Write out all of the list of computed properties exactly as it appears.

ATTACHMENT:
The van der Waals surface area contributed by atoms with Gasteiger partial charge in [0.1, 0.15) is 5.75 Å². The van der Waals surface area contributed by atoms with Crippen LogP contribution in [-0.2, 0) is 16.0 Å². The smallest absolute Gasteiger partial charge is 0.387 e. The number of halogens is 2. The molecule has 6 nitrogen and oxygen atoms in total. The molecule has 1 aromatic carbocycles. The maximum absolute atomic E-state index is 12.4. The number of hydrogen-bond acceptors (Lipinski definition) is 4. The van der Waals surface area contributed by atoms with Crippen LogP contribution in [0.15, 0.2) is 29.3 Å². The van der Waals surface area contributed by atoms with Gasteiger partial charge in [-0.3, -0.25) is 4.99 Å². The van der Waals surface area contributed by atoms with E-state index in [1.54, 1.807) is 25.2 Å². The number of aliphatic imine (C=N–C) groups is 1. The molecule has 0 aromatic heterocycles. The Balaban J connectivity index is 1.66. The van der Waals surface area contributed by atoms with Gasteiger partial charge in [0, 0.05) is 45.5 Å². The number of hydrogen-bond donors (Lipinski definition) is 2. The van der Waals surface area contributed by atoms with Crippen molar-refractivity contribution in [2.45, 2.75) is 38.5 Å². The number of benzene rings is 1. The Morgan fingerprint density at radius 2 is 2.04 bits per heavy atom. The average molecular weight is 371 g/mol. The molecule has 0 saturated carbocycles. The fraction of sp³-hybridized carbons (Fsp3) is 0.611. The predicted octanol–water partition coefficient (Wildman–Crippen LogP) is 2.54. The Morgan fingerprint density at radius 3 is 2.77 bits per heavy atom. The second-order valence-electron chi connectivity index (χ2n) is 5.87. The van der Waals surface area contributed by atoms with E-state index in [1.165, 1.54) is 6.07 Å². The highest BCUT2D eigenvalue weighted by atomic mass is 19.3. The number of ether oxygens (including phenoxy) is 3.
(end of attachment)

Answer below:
The van der Waals surface area contributed by atoms with Gasteiger partial charge in [0.1, 0.15) is 5.75 Å². The van der Waals surface area contributed by atoms with Crippen LogP contribution in [-0.2, 0) is 16.0 Å². The smallest absolute Gasteiger partial charge is 0.387 e. The number of halogens is 2. The molecule has 6 nitrogen and oxygen atoms in total. The molecule has 1 aromatic carbocycles. The maximum absolute atomic E-state index is 12.4. The number of hydrogen-bond acceptors (Lipinski definition) is 4. The van der Waals surface area contributed by atoms with Crippen LogP contribution in [0.15, 0.2) is 29.3 Å². The van der Waals surface area contributed by atoms with Gasteiger partial charge in [-0.3, -0.25) is 4.99 Å². The van der Waals surface area contributed by atoms with E-state index in [1.54, 1.807) is 25.2 Å². The number of aliphatic imine (C=N–C) groups is 1. The molecule has 0 aromatic heterocycles. The Balaban J connectivity index is 1.66. The van der Waals surface area contributed by atoms with Gasteiger partial charge in [0, 0.05) is 45.5 Å². The number of hydrogen-bond donors (Lipinski definition) is 2. The van der Waals surface area contributed by atoms with Crippen molar-refractivity contribution in [2.45, 2.75) is 38.5 Å². The number of benzene rings is 1. The Morgan fingerprint density at radius 2 is 2.04 bits per heavy atom. The average molecular weight is 371 g/mol. The molecule has 0 saturated carbocycles. The fraction of sp³-hybridized carbons (Fsp3) is 0.611. The predicted octanol–water partition coefficient (Wildman–Crippen LogP) is 2.54. The Morgan fingerprint density at radius 3 is 2.77 bits per heavy atom. The second-order valence-electron chi connectivity index (χ2n) is 5.87. The van der Waals surface area contributed by atoms with E-state index in [1.165, 1.54) is 6.07 Å². The highest BCUT2D eigenvalue weighted by atomic mass is 19.3. The number of ether oxygens (including phenoxy) is 3.